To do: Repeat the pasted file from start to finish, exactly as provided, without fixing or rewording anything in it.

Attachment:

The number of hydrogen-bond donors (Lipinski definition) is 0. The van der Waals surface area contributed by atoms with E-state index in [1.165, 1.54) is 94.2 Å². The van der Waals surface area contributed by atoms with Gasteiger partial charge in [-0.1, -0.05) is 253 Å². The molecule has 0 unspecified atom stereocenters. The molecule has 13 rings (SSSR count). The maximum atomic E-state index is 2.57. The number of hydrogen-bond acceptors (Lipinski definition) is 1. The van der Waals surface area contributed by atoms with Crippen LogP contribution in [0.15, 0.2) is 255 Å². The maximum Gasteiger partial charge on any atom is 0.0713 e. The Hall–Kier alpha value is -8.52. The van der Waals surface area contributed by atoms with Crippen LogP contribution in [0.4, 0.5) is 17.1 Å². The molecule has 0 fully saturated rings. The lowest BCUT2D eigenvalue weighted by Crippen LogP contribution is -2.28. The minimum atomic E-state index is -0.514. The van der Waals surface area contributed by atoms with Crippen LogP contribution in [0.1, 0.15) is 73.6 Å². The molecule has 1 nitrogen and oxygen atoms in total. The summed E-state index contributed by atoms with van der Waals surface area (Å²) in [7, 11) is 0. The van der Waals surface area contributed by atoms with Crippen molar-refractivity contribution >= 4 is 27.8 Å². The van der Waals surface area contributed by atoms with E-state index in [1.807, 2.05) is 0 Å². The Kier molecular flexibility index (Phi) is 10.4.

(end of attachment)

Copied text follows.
The number of hydrogen-bond donors (Lipinski definition) is 0. The van der Waals surface area contributed by atoms with E-state index in [1.165, 1.54) is 94.2 Å². The van der Waals surface area contributed by atoms with Gasteiger partial charge in [-0.1, -0.05) is 253 Å². The molecule has 0 unspecified atom stereocenters. The molecule has 13 rings (SSSR count). The maximum atomic E-state index is 2.57. The number of hydrogen-bond acceptors (Lipinski definition) is 1. The van der Waals surface area contributed by atoms with Crippen LogP contribution in [0.15, 0.2) is 255 Å². The maximum Gasteiger partial charge on any atom is 0.0713 e. The Hall–Kier alpha value is -8.52. The van der Waals surface area contributed by atoms with Crippen LogP contribution in [0.4, 0.5) is 17.1 Å². The molecule has 0 fully saturated rings. The lowest BCUT2D eigenvalue weighted by Crippen LogP contribution is -2.28. The minimum atomic E-state index is -0.514. The van der Waals surface area contributed by atoms with Crippen LogP contribution in [0.1, 0.15) is 73.6 Å². The molecule has 1 nitrogen and oxygen atoms in total. The summed E-state index contributed by atoms with van der Waals surface area (Å²) in [7, 11) is 0. The van der Waals surface area contributed by atoms with Crippen molar-refractivity contribution >= 4 is 27.8 Å². The van der Waals surface area contributed by atoms with E-state index in [1.807, 2.05) is 0 Å². The Kier molecular flexibility index (Phi) is 10.4.